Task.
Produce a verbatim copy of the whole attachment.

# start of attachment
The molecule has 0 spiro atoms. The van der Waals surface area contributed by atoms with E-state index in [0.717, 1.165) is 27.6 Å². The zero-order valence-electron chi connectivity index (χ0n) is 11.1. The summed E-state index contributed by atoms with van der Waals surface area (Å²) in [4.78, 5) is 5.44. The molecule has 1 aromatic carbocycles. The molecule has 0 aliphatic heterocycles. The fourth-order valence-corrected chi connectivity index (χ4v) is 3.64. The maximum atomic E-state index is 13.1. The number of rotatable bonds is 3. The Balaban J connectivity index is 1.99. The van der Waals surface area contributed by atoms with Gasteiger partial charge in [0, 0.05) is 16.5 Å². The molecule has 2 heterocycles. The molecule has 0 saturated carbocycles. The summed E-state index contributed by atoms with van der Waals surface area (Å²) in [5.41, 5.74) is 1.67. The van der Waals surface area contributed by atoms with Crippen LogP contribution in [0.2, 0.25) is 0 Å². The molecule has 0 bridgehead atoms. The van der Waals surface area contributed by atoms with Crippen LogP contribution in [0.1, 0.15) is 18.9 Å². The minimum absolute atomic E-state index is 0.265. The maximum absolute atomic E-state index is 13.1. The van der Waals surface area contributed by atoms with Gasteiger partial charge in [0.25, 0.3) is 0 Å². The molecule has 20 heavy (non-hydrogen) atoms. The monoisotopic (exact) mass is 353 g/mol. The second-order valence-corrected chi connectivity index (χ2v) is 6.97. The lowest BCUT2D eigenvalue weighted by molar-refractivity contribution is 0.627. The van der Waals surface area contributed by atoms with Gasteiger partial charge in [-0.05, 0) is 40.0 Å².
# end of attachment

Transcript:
The molecule has 0 spiro atoms. The van der Waals surface area contributed by atoms with E-state index in [0.717, 1.165) is 27.6 Å². The zero-order valence-electron chi connectivity index (χ0n) is 11.1. The summed E-state index contributed by atoms with van der Waals surface area (Å²) in [4.78, 5) is 5.44. The molecule has 1 aromatic carbocycles. The molecule has 0 aliphatic heterocycles. The fourth-order valence-corrected chi connectivity index (χ4v) is 3.64. The maximum atomic E-state index is 13.1. The number of rotatable bonds is 3. The Balaban J connectivity index is 1.99. The van der Waals surface area contributed by atoms with Gasteiger partial charge in [0, 0.05) is 16.5 Å². The molecule has 2 heterocycles. The molecule has 0 saturated carbocycles. The summed E-state index contributed by atoms with van der Waals surface area (Å²) in [5.41, 5.74) is 1.67. The van der Waals surface area contributed by atoms with Crippen LogP contribution in [0.2, 0.25) is 0 Å². The molecule has 0 bridgehead atoms. The van der Waals surface area contributed by atoms with Crippen LogP contribution in [0.1, 0.15) is 18.9 Å². The minimum absolute atomic E-state index is 0.265. The maximum absolute atomic E-state index is 13.1. The van der Waals surface area contributed by atoms with Gasteiger partial charge in [0.25, 0.3) is 0 Å². The molecule has 20 heavy (non-hydrogen) atoms. The monoisotopic (exact) mass is 353 g/mol. The second-order valence-corrected chi connectivity index (χ2v) is 6.97. The lowest BCUT2D eigenvalue weighted by molar-refractivity contribution is 0.627. The van der Waals surface area contributed by atoms with Gasteiger partial charge in [-0.05, 0) is 40.0 Å².